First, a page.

ARRL

Chapter 6: Working with Public Safety Officials

Chapter Six: Working with Public Safety Officials

Public service communications performed by ARES members are based on a number of requirements. Specifically, we must be accepted by public-safety officials. Once accepted, our continued ability to contribute in times of disaster is based on the efficiency and effectiveness of our performance. While acceptance, image, efficiency and effectiveness are all important to the ongoing working relationships between amateurs and officials, it is the initial acceptance that is often difficult to achieve.

Police and fire officials tend to be very cautious and skeptical concerning those who are not members of the public-safety professions. This posture is based primarily on experiences in which well-intended but somewhat overzealous volunteers have complicated, and in some cases jeopardized, efforts in emergencies. The amateur operator or other volunteer who wishes to be of assistance must be aware of this perception.

The police have generally had their fill of "groupies" or "hangers on." They can ill afford to tolerate frustrated individuals who have always wanted to be police officers or firefighters, but for one reason or another have never reached that objective. There seems to be an abundance of people, especially during a crisis, who will quickly overstep the limits of their authority and responsibility if they are given any opportunity to assist in an official capacity. In their zeal, such persons often inhibit the actions of trained personnel. Worse yet, they can make an already dangerous situation even more so by their getting in the way. With rare exception, Amateur Radio operators do not fall into this category. The problem is, however, that police officers in the midst of stressful operations may have extreme difficulty in distinguishing between those volunteers who are problem solvers and those who are problem makers.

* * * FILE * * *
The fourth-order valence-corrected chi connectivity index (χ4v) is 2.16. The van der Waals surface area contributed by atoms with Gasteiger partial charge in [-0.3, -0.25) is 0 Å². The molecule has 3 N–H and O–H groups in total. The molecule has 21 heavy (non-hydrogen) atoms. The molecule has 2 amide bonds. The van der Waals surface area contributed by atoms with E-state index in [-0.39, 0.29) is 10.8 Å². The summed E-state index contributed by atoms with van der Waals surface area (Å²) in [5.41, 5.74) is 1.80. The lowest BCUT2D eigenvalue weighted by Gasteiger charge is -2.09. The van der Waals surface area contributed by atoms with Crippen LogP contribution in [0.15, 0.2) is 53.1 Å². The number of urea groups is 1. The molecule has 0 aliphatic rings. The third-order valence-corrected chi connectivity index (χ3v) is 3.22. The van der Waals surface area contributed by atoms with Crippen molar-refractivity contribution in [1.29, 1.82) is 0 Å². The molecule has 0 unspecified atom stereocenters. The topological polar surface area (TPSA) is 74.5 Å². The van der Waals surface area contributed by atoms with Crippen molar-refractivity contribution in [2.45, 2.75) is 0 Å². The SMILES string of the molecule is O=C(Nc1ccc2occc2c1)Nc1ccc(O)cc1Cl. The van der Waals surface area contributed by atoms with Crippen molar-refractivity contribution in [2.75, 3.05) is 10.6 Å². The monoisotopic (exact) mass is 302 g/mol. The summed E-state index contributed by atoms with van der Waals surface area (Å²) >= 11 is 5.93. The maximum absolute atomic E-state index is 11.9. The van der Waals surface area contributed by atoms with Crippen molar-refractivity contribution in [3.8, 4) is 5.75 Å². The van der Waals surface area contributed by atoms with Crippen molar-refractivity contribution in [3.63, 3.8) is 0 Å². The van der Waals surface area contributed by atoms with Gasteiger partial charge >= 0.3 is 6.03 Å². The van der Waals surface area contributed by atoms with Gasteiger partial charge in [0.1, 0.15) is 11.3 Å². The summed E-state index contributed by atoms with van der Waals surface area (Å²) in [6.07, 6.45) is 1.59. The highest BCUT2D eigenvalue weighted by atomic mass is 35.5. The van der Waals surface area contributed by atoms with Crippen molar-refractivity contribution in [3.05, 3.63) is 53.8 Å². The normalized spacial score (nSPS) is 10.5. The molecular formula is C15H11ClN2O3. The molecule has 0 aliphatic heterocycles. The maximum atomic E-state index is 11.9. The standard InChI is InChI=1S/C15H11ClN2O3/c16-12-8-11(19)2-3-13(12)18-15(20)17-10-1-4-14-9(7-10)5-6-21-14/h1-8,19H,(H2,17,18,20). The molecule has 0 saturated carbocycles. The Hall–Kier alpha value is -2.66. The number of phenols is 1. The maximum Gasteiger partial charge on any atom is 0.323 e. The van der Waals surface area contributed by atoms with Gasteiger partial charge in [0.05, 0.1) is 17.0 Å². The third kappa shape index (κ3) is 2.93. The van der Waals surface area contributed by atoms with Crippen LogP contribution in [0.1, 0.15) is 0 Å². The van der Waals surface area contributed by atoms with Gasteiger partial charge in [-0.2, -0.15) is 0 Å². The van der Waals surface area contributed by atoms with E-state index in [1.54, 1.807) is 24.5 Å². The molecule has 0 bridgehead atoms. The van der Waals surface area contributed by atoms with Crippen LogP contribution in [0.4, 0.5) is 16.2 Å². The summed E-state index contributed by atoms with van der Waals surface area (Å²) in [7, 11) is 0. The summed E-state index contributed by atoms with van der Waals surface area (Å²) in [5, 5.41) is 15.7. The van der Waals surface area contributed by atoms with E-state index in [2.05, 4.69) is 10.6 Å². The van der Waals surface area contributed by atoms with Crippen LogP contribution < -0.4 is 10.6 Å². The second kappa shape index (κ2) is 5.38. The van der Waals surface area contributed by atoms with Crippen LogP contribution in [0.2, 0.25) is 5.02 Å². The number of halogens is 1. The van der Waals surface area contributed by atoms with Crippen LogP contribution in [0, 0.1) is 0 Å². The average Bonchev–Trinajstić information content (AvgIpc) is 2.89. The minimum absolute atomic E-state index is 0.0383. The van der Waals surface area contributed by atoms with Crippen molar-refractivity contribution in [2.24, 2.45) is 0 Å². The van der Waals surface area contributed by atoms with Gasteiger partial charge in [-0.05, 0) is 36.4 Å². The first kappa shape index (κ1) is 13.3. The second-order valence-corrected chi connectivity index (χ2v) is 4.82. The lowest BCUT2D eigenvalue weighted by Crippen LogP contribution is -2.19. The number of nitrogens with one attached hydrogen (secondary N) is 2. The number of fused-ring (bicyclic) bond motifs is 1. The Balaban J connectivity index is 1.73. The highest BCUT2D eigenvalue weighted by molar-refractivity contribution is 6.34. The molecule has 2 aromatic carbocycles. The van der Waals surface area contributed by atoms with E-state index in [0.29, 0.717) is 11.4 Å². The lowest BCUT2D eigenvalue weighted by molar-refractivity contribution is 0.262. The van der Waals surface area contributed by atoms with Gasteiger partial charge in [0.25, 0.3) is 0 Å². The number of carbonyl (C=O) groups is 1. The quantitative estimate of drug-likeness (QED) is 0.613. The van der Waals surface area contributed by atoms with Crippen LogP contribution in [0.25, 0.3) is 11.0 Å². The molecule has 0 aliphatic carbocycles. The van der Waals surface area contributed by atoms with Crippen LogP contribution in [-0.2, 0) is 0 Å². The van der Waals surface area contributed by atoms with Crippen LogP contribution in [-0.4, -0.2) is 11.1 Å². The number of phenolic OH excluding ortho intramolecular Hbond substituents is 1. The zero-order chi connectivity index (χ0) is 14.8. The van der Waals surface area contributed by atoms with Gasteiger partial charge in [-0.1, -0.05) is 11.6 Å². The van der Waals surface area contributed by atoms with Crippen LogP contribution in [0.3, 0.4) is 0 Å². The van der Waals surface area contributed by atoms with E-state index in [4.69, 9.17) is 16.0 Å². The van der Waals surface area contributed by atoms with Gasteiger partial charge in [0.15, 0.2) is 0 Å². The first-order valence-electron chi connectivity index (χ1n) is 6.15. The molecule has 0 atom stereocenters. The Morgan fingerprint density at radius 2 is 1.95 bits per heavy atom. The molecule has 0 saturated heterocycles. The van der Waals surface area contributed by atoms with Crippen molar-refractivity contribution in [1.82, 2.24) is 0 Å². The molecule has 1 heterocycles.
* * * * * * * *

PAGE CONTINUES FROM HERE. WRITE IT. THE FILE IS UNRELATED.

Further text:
Those very few hams who behave emotionally, are overzealous in offering their services or in describing their abilities or who abuse the established limits of their authority are doing the amateur fraternity a real disservice. The typical police officer or firefighter, like the typical civilian, does not understand the vast differences among various radio services, the types of licensing involved or the high level or expertise and discipline that is characteristic of the Amateur Radio Service.

When an amateur arrives at a scene and jumps out of a vehicle with a hand-held in each fist and two more clipped to the belt, all squawking at once, officials simply don't know how to respond. They are either overwhelmed by equipment they don't understand, or so awe-struck that they try to avoid what they perceive as threatening.

How Amateur Radio volunteers are accepted depends on their establishing a track record of competent performance in important activities. This begins with convincing officials that amateurs offer a cost-effective (otherwise known as free) substitute for functions previously paid for by the taxpayer. Local radio amateurs also must demonstrate that they are organized, disciplined and reliable, and have a sincere interest in public service.